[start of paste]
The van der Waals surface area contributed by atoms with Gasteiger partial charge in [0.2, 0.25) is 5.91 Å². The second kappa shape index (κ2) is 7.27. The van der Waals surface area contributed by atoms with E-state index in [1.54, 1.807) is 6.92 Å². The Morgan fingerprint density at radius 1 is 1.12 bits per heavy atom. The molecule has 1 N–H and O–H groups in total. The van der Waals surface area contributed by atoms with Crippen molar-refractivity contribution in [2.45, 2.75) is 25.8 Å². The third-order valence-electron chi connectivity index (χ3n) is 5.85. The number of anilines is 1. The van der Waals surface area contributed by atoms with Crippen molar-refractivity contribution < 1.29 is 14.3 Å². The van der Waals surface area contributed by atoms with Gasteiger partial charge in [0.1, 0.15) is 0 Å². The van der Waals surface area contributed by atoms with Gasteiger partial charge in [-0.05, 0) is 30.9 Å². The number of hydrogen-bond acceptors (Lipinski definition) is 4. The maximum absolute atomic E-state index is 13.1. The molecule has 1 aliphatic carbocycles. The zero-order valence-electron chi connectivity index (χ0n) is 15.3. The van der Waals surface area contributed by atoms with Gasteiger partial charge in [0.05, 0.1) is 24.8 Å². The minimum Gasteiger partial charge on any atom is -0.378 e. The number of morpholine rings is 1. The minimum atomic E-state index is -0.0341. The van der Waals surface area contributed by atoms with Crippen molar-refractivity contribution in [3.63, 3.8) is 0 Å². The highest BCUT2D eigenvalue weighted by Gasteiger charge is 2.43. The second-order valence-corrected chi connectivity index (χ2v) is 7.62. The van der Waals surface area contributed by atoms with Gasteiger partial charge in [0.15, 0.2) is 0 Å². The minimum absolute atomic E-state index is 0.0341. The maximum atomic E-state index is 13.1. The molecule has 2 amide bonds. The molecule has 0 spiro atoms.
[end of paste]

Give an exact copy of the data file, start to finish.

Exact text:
The van der Waals surface area contributed by atoms with Gasteiger partial charge in [0.2, 0.25) is 5.91 Å². The second kappa shape index (κ2) is 7.27. The van der Waals surface area contributed by atoms with E-state index in [1.54, 1.807) is 6.92 Å². The Morgan fingerprint density at radius 1 is 1.12 bits per heavy atom. The molecule has 1 N–H and O–H groups in total. The van der Waals surface area contributed by atoms with Crippen molar-refractivity contribution in [2.45, 2.75) is 25.8 Å². The third-order valence-electron chi connectivity index (χ3n) is 5.85. The number of anilines is 1. The van der Waals surface area contributed by atoms with Crippen molar-refractivity contribution < 1.29 is 14.3 Å². The van der Waals surface area contributed by atoms with Gasteiger partial charge in [0.1, 0.15) is 0 Å². The van der Waals surface area contributed by atoms with Gasteiger partial charge in [-0.05, 0) is 30.9 Å². The number of hydrogen-bond acceptors (Lipinski definition) is 4. The maximum absolute atomic E-state index is 13.1. The molecule has 1 aliphatic carbocycles. The zero-order valence-electron chi connectivity index (χ0n) is 15.3. The van der Waals surface area contributed by atoms with Gasteiger partial charge in [0.05, 0.1) is 24.8 Å². The minimum Gasteiger partial charge on any atom is -0.378 e. The number of morpholine rings is 1. The minimum atomic E-state index is -0.0341. The van der Waals surface area contributed by atoms with Crippen molar-refractivity contribution in [3.63, 3.8) is 0 Å². The highest BCUT2D eigenvalue weighted by Gasteiger charge is 2.43. The second-order valence-corrected chi connectivity index (χ2v) is 7.62. The van der Waals surface area contributed by atoms with Gasteiger partial charge in [0.15, 0.2) is 0 Å². The minimum absolute atomic E-state index is 0.0341. The maximum atomic E-state index is 13.1. The molecule has 2 amide bonds. The molecule has 0 spiro atoms.